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JOYCE, GEORGE (fl. 1647), officer in the parliamentary army, is said to have been originally a tailor in London (Wood, Fasti Oxonienses, ed. Bliss, ii. 141). He entered the army of the eastern association, appears to have served in Cromwell's regiment, and was in 1647 a cornet in the horse regiment of Sir Thomas Fairfax (Commons' Journals, v. 291). When the quarrel between the army and parliament broke out, Joyce, who had gained the confidence of the soldiers by his zeal in representing their grievances, was charged by the agitators with the task of seizing the magazine at Oxford, and securing the person of Charles I at Holmby House. On the morning of 3 June 1647 Joyce seized Holmby, and on the following day set out to convey the king to the headquarters of the army at Newmarket (Joyce's own account of his exploit is contained in A True Important Narration concerning the Army's Preservation of the King, reprinted in Rushworth, vi. 513; see also his letters, Clarke Papers, Camd. Soc, i. 118-20). Fairfax sent Colonel Whelley to deliver Charles from Joyce's hands, and to take command of the king's guard, and wished to bring Joyce to trial by a court-martial. But the officers and soldiers of the army in general approved of Joyce's conduct, and he was promised the command of the first troop which fell vacant (ib. Preface, p. xxxi). Joyce asserted that he had acted throughout under Cromwell's instructions, and the latter admitted that he had ordered Joyce to change the king's guards and prevent his removal from Holmby, though denying that he had authorised Joyce to take the king away. The statements which pamphleteers, inspired by Joyce, made concerning this question led to a serious breach between Joyce and Cromwell (Clarke Papers, i. xxvii; 'A True Narrative of the Causes of the late Lord-General Cromwell's Anger against Lieutenant Colonel George Joyce,' Harleian Miscellany, ed. Park, viii. 304). In November 1647 Joyce told Sir John Berkeley that the king ought to be brought to his trial, and a year later was active in promoting it ('Memoirs of Sir J. Berkeley,' Maseres, Select Tracts, i. 383). On 17 June 1650 the council of state appointed him governor of the Isle of Portland, and in August he was given a commission as lieutenant-colonel in the regiment to be raised by Colonel James Henne (Cal. State Papers, Dom. 1650, pp. 206, 293). On 1 Oct. 1651 parliament voted that lands to the value of 100l. per annum should be settled on Joyce and his heirs. Joyce appears to have disapproved Cromwell's expulsion of the Long parliament, and in September 1653 he was imprisoned and cashiered for conspiracy (Cal. Clarendon Papers, ii. 254, 260). In the petition which he presented to the Long parliament after Cromwell's death, he asserts that a dispute between himself and Richard Cromwell, about the purchase of some crown lands in Hampshire, was the real cause of his prosecution (Harleian Miscellany, viii. 305; Commons' Journals, vii. 776). A pamphlet entitled 'Innocence Vindicated,' by John Rix, a lieutenant in Joyce's regiment, contradicts the story told in the petition. In the summer of 1659 Joyce was employed in the search for royalist conspirators, and one of the persons arrested by him afterwards published an account of 'the manner in which Joyce had beguiled him into his net' (The Loyal Blacksmith and no Jesuit; being a True Relation how William Houlbrook, blacksmith, of Marlborough, was Betrayed by Cornet George Joyce, 8vo, 1677; an earlier edition is dated 1663). When the Restoration came Joyce's guilt was deemed equal to that of the actual regicides, and he had to fly from England. It was even asserted by William Lilly that Joyce was the disguised person who beheaded the king, and his arrest was consequently ordered by parliament (7 June 1660; Kennett, Register, pp.173, 176; Life of Lilly, ed. 1822, p.202). He took refuge at Rotterdam, and lived there unmolested for ten years. In 1670, however, Sir William Temple received orders to demand his arrest; but though the magistrates of Rotterdam did not venture openly to refuse, they secretly connived at Joyce's escape (Ludlow, Memoirs, ed. 1751, p. 420; Temple, Works, ed. 1754, ii. 465). The date of Joyce's death is unknown.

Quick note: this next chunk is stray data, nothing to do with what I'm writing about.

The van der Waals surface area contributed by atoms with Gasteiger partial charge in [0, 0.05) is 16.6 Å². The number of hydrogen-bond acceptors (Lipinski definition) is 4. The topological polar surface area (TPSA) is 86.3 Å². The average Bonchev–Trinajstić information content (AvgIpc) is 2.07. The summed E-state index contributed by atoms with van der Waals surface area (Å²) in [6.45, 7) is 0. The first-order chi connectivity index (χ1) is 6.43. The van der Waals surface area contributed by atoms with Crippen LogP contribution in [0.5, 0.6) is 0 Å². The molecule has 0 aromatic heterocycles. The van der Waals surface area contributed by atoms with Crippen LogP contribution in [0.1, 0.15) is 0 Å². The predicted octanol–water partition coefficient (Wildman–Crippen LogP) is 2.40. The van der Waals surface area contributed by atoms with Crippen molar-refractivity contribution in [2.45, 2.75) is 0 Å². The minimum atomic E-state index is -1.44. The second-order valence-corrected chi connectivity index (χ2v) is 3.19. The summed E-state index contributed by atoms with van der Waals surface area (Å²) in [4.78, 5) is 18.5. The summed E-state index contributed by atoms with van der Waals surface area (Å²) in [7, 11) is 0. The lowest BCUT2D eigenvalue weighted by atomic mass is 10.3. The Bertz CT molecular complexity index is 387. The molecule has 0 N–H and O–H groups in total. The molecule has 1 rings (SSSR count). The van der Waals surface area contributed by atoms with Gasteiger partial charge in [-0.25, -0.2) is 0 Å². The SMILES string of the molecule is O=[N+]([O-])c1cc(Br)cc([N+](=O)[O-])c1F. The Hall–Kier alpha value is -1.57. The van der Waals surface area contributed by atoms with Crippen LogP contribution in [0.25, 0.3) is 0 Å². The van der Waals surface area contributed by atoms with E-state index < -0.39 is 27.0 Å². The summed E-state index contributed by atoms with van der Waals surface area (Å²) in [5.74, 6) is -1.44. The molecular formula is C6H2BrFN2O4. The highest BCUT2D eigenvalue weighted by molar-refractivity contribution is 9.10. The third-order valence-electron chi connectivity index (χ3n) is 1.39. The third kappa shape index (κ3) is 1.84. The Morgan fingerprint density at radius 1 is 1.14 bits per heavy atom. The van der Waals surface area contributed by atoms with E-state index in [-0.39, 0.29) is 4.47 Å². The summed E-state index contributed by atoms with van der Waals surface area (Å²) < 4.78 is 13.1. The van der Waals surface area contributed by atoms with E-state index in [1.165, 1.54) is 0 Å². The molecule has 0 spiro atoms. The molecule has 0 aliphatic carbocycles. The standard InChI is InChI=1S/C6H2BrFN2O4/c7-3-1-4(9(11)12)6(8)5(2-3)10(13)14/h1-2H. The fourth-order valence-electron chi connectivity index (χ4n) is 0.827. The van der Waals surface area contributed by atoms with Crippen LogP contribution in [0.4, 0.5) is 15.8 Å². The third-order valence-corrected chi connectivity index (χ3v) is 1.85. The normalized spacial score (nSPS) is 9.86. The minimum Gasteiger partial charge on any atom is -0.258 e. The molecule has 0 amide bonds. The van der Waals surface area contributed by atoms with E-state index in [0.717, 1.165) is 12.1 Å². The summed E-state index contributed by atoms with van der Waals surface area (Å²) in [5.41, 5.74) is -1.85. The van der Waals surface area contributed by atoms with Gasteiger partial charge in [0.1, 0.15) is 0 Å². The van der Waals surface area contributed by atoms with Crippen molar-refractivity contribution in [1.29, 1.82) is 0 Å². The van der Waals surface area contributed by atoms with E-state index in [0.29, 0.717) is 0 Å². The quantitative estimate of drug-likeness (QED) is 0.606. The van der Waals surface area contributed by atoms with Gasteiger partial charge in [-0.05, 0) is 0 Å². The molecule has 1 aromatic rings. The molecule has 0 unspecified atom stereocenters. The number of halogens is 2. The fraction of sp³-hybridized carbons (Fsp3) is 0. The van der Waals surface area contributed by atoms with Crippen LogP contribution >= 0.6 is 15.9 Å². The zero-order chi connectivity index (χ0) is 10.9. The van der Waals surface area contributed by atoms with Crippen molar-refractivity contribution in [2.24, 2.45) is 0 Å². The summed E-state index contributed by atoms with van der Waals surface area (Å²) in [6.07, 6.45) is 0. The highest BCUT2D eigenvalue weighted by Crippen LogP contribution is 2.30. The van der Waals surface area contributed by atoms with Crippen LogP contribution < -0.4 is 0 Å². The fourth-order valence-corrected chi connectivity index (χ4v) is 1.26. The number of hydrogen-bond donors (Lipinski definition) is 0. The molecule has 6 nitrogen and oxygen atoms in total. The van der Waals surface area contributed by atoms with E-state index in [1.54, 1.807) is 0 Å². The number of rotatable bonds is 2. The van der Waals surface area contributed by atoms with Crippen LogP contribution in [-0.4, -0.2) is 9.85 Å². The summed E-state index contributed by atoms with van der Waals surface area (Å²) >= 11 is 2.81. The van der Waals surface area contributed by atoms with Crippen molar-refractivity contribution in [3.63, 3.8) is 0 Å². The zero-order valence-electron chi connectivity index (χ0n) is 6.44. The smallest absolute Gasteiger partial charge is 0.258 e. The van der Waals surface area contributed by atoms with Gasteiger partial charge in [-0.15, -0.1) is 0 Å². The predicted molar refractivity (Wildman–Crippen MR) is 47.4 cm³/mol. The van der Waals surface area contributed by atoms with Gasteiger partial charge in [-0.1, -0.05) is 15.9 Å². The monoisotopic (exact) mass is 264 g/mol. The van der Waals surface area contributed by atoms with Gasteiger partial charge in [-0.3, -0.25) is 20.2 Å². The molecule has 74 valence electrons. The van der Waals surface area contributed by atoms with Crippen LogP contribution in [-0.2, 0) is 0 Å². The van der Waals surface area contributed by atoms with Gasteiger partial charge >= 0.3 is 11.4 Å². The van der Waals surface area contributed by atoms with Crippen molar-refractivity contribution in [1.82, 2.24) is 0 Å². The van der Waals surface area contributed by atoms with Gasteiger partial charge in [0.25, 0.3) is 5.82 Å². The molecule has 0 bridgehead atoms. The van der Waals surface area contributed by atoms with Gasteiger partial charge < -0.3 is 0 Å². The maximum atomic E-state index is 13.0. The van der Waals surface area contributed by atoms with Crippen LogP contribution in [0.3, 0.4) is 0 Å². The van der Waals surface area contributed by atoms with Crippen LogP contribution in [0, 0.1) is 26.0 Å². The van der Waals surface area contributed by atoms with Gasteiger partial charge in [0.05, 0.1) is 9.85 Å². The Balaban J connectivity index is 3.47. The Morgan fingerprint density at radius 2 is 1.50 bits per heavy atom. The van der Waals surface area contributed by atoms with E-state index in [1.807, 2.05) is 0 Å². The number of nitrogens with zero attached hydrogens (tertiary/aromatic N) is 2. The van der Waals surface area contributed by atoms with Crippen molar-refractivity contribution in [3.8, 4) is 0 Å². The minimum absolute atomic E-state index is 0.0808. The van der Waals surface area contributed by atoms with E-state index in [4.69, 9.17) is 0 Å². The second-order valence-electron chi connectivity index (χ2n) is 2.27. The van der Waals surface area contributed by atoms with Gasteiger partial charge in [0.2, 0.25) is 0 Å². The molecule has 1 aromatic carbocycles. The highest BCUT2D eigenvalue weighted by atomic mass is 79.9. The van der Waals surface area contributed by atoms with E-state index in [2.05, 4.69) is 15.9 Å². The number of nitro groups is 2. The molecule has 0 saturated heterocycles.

[Authorities cited in the text.]

C. H. F.